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Now the experts are faced with exposé

Feb. 14, 1966
Feb. 14, 1966

Table of Contents
Feb. 14, 1966

Yesterday
Daytona
  • By Barbara La Fontaine

    The most serious threat to Ferrari's long supremacy in sports-car racing was posed by Ford in Daytona's new Continental as Californian Ken Miles in No. 98, driving swiftly by day and boldly by night, led a team of Mark IIs to a notable victory—the opening battle in the season's hot Ford-Ferrari war

The Intellectual
Devilish Stroll
  • Rebelling against the somewhat mechanical sports of trap and skeet, a Long Island enthusiast has designed his own diabolical clay-target game, combining the frustrations—and the rewards—of bird shooting

Rick Mount
Biggest Dog
People
College Basketball
The Jacobys
Basketball's Week
19th Hole: The Readers Take Over

Now the experts are faced with exposé

Bridge tournament reporting usually emphasizes the brilliant coups of the best players, leaving forever unpublicized their not-so-stimulating errors and the stumblings of their opponents. But you can learn a lot by looking at the hands that never made the news. The American Contract Bridge League has made this possible by publishing what happened at every table in all 340 deals played in the recent American Team Trials in San Francisco. The hands, assembled in a set of nine booklets, are available only through the ACBL, at $2.50 per set. The deal below—but do not peek at it yet—serves as a good example of what you can expect to find.

This is an article from the Feb. 14, 1966 issue Original Layout

Two of the pairs that made the 1966 team, the West Coast twosome of Lew Mathe and Bob Hamman and the Canadians, Eric Murray and Sammy Kehela, finished in an exact tie when they played each other in the Trials. But, as must be the case when two aggressive pairs meet, they achieved their 30-30 score via a series of large ups and downs.

To tackle the same problems that you might have had playing against Mathe and Hamman, cover the East-West hands. First, consider this bidding situation. East has passed. Your partner, South, opens the bidding with one club, and West jumps to two spades, showing intermediate strength, including at least three defensive tricks. As North, what would you bid?

Always a bold bidder, Murray chose to raise to three clubs with the North hand. He felt this might pave the way to a profitable save against a vulnerable game for the opponents. Half the time such a bid would gain points, and rarely would it be doubled. So it is not a bad bid. But on this occasion, if you decided to pass you were right.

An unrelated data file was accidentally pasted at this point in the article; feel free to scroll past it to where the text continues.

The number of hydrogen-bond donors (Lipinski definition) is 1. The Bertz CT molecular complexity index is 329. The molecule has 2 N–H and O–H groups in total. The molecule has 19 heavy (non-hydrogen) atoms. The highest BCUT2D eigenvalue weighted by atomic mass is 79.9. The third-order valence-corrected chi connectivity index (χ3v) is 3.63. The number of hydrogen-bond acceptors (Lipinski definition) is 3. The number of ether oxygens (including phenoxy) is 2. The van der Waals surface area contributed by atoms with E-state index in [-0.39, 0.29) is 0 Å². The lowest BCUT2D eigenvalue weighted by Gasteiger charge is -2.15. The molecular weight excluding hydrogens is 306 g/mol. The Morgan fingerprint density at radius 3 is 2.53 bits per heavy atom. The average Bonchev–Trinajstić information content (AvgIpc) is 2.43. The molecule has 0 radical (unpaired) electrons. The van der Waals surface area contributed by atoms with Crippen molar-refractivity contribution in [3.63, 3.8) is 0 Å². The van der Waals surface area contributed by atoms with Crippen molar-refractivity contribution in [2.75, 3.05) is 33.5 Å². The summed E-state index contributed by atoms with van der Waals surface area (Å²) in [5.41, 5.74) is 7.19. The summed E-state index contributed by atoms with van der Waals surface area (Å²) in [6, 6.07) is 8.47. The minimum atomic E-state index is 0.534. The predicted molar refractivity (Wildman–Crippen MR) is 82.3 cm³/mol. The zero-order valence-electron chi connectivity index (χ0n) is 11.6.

Now pretend you are South and play the hand. After making his ace of spades, on which East dropped the 2, Mathe led the spade 4. East trumped with the 2 of clubs and, in obedience to West's suit-preference signal—the lead of the low card to point to a reentry in the lower suit—he returned the 6 of diamonds to West's ace. West continued with a medium-size spade. Do you ruff in dummy, and, if so, with what card? Kehela elected to trump with dummy's 8 of clubs, was overruffed with the queen, lost the club continuation to West's ace and eventually had to lose two heart tricks for down three, minus 500.

Did you make the better play of discarding a heart from dummy on the third spade lead? The clue was there. The only reason for ruffing is the hope that you can force East to overruff with the ace. But West needed one of the two missing aces to justify his spade jump, and East had to have the other to justify his double. West could not have the ace of hearts, because he would surely have signaled for a heart return, not a diamond. The heart lead, if West held the ace, would trap one of South's honors. The diamond that West actually asked for was sure to set up dummy's king.

So, on this reasoning, dummy should discard a heart on the third round of spades. As soon as declarer gets in, he can draw the outstanding trumps with one lead, and thereafter, by discarding another of dummy's hearts on his last spade, he can save a heart loser. True, East can circumvent that if he ruffs the spade and underleads the ace of hearts. But that would have been quite a defense, one that would have made the news reports.

ILLUSTRATION

East-West vulnerable East dealer

NORTH

[8 of Spades]
[5 of Spades]
[9 of Hearts]
[8 of Hearts]
[7 of Hearts]
[2 of Hearts]
[Jack of Clubs]
[9 of Clubs]
[8 of Clubs]
[5 of Clubs]
[3 of Clubs]
[King of Diamonds]
[10 of Diamonds]

WEST

[Ace of Spades]
[10 of Spades]
[9 of Spades]
[7 of Spades]
[6 of Spades]
[4 of Spades]
[Jack of Hearts]
[5 of Hearts]
[Ace of Clubs]
[Ace of Diamonds]
[9 of Diamonds]
[3 of Diamonds]
[2 of Diamonds]

SOUTH

[King of Spades]
[Queen of Spades]
[Jack of Spades]
[3 of Spades]
[King of Hearts]
[10 of Hearts]
[4 of Hearts]
[King of Clubs]
[10 of Clubs]
[6 of Clubs]
[4 of Clubs]
[Jack of Diamonds]
[5 of Diamonds]

EAST

[2 of Spades]
[Ace of Hearts]
[Queen of Hearts]
[6 of Hearts]
[3 of Hearts]
[Queen of Clubs]
[7 of Clubs]
[2 of Clubs]
[Queen of Diamonds]
[8 of Diamonds]
[7 of Diamonds]
[6 of Diamonds]
[4 of Diamonds]

EAST
(Hamman)

PASS
DOUBLE

SOUTH
(Kehela)

1 [Club]
PASS

WEST
(Mathe)

2 [Spade]
PASS

NORTH
(Murray)

3 [Club]
PASS

Opening lead: ace of spades